Tiger Woods is showing obvious signs of age. His putting, for the first time in his career, is shaky — he used two different putters at this British Open and missed a lot of putts. He missed a lot of putts at the U.S. Open, too. Woods's greatness unfolds in many forms, but in the end, perhaps, his most fundamental genius has been his steely nerve over the 10-foot putts that he HAD to make. If he stops making those putts more than the mere mortals around him, well, he becomes one of those mere mortals. That's just how it works.

It's more than just putting, of course. There have been his often-discussed swing issues. He has had numerous and major injuries. And, sure, he has also been dragged through a very public media flogging. All of it figures to take its toll.

Also, time goes on, and numerous younger and uniquely talented golfers emerge on the scene — golfers raised on Tiger Woods. We have no idea if this British Open winner — 27-year-old Louis Oosthuizen — will become a great golfer or if this is a once-in-a-lifetime moment, but we do know that when asked to name his golfing hero, the man from South Africa who learned the game in the spirit of Ernie Els said: "Tiger Woods."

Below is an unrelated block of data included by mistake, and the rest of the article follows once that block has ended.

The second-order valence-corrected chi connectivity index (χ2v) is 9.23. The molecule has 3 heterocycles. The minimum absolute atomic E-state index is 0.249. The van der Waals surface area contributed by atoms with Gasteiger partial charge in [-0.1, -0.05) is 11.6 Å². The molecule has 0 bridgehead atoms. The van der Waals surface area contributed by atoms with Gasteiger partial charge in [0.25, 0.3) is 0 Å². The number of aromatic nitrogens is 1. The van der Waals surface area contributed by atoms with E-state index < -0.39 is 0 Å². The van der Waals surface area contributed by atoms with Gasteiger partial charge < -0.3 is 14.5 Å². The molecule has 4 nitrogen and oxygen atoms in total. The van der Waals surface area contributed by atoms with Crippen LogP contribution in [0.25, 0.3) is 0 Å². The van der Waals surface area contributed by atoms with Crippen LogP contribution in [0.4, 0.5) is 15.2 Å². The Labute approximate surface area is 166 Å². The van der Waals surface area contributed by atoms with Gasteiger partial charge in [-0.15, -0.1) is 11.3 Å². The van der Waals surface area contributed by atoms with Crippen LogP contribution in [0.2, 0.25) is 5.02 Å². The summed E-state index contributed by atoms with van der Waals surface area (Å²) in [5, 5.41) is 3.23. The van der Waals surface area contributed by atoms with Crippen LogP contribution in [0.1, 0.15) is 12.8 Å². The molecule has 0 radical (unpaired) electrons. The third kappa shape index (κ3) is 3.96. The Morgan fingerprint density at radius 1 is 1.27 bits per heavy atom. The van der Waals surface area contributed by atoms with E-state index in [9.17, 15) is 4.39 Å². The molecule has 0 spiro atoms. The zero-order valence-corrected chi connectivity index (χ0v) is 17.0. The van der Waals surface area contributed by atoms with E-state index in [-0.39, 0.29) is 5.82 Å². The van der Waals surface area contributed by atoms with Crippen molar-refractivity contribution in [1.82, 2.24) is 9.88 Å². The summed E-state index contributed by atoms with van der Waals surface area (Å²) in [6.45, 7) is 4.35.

The fact that so many people — a virtual consensus of people, really — believe that Tiger Woods will come through all of this, return to himself, win a whole bunch more majors, still be the golfer he was in 2000 or 2002 or 2007 shows the huge impact that he has made on the sports world and our imaginations. There's no realistic reason to believe it — we simply cannot imagine an aging Tiger Woods. There was no real reason to think that he had any chance to win this British Open. But people did expect it, and that's why his 23rd-place finish feels like a disappointment. You can bet that when the PGA Championship comes around, he will be a favorite again.

That's why I say more people SHOULD write off Tiger Woods ... because if he actually comes back, wins five or eight or 10 more major championships, plays at anywhere near the level he was playing at in the past, it really would be something like a sports miracle.